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Three Germans and six Egyptians accused of damaging the Great Pyramid in Giza have been sentenced to five years imprisonment, state-run newspaper Al-Ahram reported on Wednesday.
Prosecutors accused Dominique Goerlitz and two associates of entering a chamber in the pyramid that was not open to the public and removed paint and rock samples without authorization.
The three Germans were sentenced in absentia, having left Egypt after the events at the centre of the case. Germany has no extradition treaty with Egypt.
The Egyptian defendants included three Antiquities Ministry inspectors, two guards at the site and the director of a tourism company, all of whom were accused of facilitating Goerlitz’s actions.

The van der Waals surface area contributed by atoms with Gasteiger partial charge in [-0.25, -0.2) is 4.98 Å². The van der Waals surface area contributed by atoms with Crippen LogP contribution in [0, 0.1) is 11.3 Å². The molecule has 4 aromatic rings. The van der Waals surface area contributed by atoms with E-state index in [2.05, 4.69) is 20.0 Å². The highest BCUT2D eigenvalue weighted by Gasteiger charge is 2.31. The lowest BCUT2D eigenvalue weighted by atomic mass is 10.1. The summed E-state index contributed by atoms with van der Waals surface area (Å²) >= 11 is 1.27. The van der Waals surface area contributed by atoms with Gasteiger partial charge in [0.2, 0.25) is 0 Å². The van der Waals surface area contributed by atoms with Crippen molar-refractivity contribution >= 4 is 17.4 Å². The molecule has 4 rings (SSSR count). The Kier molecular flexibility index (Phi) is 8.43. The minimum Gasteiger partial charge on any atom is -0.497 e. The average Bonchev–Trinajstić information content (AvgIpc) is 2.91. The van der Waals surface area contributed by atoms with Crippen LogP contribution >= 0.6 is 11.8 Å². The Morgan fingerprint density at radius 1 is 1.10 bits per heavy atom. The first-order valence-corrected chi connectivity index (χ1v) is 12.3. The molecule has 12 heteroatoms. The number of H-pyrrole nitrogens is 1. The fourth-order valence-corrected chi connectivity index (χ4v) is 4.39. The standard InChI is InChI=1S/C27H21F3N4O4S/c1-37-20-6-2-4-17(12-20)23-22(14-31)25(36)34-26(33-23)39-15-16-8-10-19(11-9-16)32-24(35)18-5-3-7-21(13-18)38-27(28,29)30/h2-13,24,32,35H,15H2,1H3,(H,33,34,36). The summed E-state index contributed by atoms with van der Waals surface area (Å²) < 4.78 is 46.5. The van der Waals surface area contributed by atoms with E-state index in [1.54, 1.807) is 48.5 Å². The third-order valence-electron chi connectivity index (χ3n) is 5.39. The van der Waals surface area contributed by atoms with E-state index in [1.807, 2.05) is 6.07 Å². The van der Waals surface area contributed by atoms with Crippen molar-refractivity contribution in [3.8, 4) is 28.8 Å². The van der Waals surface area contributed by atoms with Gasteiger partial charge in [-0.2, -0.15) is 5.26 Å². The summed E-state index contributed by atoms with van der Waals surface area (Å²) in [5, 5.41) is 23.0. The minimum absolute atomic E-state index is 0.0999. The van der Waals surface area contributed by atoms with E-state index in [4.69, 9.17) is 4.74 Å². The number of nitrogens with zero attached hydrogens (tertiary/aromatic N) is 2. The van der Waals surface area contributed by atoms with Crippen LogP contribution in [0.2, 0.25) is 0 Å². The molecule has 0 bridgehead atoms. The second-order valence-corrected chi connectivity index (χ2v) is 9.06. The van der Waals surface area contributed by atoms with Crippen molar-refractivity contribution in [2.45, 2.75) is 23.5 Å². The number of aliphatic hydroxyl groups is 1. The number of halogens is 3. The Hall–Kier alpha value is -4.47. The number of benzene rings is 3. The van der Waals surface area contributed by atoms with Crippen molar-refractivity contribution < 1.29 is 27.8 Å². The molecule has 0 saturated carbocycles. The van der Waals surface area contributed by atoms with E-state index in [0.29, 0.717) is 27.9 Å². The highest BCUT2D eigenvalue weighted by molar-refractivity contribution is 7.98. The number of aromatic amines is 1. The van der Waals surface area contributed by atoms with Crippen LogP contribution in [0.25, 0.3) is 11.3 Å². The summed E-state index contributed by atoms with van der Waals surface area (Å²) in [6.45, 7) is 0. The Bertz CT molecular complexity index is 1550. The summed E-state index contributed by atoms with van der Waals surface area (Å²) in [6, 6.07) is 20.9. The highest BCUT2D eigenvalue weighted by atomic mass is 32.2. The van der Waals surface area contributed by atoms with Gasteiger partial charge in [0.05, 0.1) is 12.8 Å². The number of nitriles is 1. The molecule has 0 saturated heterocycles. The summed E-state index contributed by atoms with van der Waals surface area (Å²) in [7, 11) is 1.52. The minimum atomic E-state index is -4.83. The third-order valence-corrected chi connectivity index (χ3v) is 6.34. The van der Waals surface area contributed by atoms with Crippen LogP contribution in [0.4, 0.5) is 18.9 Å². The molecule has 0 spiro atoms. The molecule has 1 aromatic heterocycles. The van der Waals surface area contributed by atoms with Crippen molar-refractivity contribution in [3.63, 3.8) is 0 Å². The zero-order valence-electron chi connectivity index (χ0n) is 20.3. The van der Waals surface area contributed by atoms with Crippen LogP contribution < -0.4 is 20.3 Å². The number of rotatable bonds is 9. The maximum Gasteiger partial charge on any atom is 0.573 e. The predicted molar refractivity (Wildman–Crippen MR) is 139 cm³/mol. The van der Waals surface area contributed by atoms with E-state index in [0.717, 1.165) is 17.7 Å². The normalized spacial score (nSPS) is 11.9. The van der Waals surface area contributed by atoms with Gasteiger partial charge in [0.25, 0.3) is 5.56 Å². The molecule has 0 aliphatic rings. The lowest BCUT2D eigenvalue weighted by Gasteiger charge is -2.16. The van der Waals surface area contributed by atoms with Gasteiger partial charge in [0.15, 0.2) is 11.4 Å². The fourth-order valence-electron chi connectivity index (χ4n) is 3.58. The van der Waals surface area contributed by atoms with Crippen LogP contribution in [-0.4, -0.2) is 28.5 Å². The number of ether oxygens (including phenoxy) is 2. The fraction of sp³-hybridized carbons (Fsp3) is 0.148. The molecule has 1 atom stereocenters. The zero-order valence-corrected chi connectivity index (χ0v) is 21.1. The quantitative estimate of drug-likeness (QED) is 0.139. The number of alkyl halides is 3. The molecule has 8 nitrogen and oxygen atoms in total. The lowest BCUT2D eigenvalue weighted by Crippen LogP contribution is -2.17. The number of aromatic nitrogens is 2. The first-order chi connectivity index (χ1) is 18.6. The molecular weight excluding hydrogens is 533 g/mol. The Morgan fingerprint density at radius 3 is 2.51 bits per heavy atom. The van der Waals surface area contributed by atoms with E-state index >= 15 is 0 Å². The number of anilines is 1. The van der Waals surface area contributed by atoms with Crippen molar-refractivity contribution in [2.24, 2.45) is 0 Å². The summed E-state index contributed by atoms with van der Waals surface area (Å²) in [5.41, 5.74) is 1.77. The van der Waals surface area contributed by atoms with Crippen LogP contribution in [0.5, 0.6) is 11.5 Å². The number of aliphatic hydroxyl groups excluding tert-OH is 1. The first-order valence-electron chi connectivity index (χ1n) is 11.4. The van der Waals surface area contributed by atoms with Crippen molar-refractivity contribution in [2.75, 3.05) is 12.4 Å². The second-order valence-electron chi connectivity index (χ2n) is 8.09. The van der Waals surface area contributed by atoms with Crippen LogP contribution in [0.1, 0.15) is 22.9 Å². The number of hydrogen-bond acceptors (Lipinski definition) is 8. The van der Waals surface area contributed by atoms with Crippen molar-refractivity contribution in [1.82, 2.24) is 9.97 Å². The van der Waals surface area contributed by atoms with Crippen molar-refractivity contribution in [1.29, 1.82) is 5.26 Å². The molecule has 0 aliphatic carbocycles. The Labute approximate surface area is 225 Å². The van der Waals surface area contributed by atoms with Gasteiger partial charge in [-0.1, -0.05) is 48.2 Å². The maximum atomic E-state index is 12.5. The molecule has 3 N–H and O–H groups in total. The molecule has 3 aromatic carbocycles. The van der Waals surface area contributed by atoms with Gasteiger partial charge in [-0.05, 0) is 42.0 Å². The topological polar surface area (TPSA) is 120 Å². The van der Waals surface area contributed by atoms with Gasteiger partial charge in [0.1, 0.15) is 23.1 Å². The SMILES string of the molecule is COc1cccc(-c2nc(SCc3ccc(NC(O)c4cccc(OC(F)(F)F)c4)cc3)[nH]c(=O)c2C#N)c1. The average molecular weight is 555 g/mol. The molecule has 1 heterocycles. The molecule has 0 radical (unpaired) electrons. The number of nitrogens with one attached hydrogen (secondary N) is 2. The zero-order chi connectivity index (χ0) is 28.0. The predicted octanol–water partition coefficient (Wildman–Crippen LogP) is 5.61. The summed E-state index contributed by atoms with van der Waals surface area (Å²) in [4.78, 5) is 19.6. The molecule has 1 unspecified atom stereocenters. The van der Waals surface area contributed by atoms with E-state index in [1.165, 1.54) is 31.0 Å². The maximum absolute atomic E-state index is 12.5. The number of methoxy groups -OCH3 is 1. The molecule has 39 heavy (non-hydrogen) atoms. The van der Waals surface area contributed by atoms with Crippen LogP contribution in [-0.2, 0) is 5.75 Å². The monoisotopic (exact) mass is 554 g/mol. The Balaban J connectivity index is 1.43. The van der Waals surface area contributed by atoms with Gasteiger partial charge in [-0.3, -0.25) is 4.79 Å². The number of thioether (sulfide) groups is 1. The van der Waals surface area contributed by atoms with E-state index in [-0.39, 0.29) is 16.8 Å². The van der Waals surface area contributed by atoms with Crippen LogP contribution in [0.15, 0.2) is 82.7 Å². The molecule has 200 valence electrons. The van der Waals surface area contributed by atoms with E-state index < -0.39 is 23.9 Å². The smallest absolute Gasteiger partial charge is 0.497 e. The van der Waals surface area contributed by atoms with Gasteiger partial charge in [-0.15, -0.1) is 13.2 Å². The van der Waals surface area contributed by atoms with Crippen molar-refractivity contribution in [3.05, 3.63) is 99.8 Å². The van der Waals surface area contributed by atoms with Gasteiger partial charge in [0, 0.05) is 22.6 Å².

Goerlitz, 47, who describes himself as an independent “experimental archaeologist,” has not denied taking the samples.
He previously said that “it has never been logically clarified how Bronze Age people 4,600 years ago” could have built the pyramid.
Prosecutors said the German defendants “with the aim of harming [Egyptian] national interests … disseminated false reports” that the ancient Egyptians could not have built the pyramids.
In August, the samples were retrieved from the German defendants and handed over to the Egyptian embassy in Berlin, according to Egyptian media reports.
A schoolteacher by training, Goerlitz in 2007 attempted to prove that a type of reed boat used 6,000 years ago could cross the Atlantic. His vessel, the Abora III, sank after 2,400 nautical miles and 56 days at sea.
The Egyptian defendants may appeal the verdict, while the Germans will be entitled to a retrial if they are taken into Egyptian custody.
The court also referred former antiquities minister Zahi Hawass to prosecutors over evidence in the case suggesting he might have contravened the antiquities law, the report said without further specifying.
Source : Sapa-dpa /gq
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